THE CLINIC: Half-Marathon Muscle Cramping
Thu, 13 Sept. 2012 - 2:11 a.m. MT
Credit: ARA Staff - American Running Association
When I reach mile 12 or so of a half-marathon or long run, my right calf cramps up, and has for years. What do you think of electrolyte replacement drinks, which promise an end to cramping. Information I’ve read in the past seems to indicate that the causes of cramping remain uncertain and therefore I’m skeptical of a surefire remedy. I’d like to cease experiencing these calf cramps but I shy away from electrolyte overloading. After all, I use Gu and PowerBars, yet the cramps remain.
Grand Rapids, MI
Your problem is common, as is the belief that electrolyte loss is responsible. Theoretically, loading with an electrolyte replacement beverage might minimize the losses and shifts, but I am unaware of any controlled studies looking at this drink and rates of cramping. If your kidney function is normal (and one would think that it is if you’re running half-marathons) there should be no harm in giving the drink a try prior to long runs.
William M. Simpson, Jr., MD
I’ve found that if a person’s calcium intake is too low, especially when their phosphorus intake is too high, they may be vulnerable to calf cramping.
Sarah Harding Laidlaw, MS, RD, MPA
The majority of research leads knowledgeable exercise scientists to conclude that exercise leg cramps are a result of deficient fluid, sodium and other trace minerals, and/or overheating of the body. Meeting fluid and mineral requirements would not be overloading. The Gatorade Sport Science Institute’s publication has a well deserved, highly regarded reputation, and I advise you to read further about electrolyte replacement and muscle cramping there: www.gssi.com.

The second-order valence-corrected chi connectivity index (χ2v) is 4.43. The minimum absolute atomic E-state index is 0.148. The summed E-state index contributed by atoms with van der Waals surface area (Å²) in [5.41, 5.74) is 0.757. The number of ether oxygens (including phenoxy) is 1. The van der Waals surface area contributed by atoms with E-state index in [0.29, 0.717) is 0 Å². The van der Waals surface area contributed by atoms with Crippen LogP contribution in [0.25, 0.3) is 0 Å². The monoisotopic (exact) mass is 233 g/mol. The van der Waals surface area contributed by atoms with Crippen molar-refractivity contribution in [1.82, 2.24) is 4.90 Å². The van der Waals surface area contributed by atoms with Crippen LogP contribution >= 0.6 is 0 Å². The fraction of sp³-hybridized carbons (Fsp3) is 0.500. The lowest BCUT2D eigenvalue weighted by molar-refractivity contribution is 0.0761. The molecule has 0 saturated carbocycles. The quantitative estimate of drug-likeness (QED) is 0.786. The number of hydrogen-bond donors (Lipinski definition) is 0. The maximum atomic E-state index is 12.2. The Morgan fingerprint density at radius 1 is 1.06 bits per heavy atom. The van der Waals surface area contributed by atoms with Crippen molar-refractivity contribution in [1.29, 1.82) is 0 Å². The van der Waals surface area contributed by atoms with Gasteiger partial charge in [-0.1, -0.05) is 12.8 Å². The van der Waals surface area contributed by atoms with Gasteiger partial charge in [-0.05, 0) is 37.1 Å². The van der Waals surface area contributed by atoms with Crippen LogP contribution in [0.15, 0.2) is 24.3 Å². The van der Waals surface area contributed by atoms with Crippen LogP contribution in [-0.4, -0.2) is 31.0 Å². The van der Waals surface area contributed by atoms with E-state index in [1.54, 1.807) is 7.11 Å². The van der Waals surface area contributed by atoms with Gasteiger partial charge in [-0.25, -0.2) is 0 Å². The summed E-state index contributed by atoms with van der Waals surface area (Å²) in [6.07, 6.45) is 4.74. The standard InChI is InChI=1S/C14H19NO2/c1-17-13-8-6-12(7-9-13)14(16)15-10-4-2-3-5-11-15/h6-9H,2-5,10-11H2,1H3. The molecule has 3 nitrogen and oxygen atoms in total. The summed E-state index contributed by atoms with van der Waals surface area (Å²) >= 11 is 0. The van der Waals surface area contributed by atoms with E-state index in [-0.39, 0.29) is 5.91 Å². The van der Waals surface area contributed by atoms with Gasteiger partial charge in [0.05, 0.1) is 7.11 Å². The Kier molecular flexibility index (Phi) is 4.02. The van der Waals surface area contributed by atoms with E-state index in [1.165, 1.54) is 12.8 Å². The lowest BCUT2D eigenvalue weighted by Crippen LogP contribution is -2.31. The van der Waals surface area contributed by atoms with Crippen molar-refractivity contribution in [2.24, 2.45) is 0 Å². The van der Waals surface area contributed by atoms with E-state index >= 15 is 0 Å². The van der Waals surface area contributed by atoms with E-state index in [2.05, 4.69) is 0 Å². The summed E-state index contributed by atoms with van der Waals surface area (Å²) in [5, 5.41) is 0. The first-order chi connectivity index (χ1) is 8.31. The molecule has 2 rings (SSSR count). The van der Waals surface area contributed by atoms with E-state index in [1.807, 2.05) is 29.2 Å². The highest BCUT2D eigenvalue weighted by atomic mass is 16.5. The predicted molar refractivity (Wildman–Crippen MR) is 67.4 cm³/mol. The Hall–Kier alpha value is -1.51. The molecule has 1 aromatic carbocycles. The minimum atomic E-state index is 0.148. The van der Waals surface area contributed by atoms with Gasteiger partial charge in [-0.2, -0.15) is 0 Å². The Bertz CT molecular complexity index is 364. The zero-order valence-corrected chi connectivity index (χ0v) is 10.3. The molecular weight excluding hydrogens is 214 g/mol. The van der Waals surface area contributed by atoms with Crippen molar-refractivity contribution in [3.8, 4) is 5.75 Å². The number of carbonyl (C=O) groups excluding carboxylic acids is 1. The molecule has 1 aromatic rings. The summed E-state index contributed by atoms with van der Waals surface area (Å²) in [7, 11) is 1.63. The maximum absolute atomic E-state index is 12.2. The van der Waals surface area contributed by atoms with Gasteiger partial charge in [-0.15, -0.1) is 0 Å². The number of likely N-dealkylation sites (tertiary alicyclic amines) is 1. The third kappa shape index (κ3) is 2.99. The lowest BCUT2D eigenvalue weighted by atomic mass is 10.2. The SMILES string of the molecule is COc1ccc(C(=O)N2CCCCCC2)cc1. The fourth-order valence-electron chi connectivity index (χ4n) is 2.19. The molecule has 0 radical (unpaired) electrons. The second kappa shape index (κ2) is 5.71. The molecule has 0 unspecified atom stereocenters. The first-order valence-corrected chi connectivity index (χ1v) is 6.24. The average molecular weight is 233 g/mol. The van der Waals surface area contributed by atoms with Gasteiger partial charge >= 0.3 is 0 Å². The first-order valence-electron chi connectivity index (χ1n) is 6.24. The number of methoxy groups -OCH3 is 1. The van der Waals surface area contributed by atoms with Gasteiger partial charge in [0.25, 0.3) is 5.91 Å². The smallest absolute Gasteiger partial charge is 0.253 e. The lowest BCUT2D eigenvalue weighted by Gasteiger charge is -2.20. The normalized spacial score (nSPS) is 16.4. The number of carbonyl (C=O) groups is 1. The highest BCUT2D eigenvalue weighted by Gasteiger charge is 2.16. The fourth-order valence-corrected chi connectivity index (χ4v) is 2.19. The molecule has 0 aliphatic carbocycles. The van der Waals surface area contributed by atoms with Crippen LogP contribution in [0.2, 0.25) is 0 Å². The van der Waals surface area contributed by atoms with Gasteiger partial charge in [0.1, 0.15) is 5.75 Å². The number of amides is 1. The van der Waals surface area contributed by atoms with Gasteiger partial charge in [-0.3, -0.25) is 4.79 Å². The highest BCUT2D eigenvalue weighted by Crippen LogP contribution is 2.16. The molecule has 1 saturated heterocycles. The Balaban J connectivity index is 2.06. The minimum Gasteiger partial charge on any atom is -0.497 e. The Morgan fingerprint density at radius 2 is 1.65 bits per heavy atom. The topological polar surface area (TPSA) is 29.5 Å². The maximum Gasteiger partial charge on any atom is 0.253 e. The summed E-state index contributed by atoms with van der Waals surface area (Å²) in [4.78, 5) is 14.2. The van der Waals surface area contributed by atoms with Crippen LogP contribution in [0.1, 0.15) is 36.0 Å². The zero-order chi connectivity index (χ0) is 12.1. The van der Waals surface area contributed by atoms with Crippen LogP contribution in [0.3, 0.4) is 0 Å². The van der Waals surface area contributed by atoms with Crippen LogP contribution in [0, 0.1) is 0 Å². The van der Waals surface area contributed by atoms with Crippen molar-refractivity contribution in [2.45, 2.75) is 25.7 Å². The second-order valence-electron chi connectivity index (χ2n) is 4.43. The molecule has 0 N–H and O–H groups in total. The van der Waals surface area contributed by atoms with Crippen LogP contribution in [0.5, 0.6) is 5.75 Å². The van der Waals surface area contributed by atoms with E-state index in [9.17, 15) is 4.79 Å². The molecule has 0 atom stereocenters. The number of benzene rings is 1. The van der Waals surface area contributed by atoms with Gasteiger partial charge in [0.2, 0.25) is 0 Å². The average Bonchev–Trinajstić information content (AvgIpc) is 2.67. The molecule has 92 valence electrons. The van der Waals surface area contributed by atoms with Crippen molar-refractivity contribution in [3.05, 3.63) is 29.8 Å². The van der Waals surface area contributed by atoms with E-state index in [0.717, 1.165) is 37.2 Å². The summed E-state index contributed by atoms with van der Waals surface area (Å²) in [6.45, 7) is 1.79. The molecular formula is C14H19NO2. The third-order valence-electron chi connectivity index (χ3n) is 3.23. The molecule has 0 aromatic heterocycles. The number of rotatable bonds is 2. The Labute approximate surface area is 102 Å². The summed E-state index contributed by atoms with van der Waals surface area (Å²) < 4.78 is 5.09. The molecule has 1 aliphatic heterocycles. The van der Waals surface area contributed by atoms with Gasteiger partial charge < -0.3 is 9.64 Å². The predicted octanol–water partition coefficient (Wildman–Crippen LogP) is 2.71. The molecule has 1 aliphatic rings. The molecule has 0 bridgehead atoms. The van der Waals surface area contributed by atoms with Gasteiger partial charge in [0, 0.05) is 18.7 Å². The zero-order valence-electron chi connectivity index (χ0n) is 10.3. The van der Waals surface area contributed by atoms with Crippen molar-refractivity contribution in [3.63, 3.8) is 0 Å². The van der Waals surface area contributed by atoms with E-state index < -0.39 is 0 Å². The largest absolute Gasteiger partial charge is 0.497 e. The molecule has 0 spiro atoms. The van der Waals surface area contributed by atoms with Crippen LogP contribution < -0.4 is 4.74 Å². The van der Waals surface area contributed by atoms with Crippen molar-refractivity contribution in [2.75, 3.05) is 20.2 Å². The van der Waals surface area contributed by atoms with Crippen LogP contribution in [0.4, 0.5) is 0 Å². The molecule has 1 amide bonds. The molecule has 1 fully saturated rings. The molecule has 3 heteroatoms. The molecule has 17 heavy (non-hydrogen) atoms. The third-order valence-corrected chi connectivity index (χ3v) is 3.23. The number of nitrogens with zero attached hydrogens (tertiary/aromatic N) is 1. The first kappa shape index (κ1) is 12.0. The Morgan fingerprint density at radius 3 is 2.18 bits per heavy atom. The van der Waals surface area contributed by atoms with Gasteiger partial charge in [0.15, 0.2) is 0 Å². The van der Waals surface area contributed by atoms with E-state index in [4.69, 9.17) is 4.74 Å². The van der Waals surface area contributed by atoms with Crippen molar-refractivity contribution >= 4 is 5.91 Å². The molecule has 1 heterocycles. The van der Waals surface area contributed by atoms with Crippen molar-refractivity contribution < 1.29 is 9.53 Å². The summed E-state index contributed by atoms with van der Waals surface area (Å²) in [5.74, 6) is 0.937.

Earl J. Carstensen, MD
DISCLAIMER: The medical information on this site is provided as an information resource only and is not to be used or relied on for any diagnostic or treatment purposes. This information is not intended to be patient education, does not create any patient-physician relationship, and should not be used as a substitute for professional diagnosis and treatment. Please consult your health care provider before making any healthcare decisions or for guidance about a specific medical condition.
The American Running Association (ARA) and its Clinic Advisory Board disclaims responsibility and shall have no liability for any consequences suffered as a result of your reliance on the information contained in this site. ARA does not endorse specifically any test, treatment, or procedure mentioned on this site.
(RUNNING & FITNEWS® January / February 2009 • Volume 27, Number 1)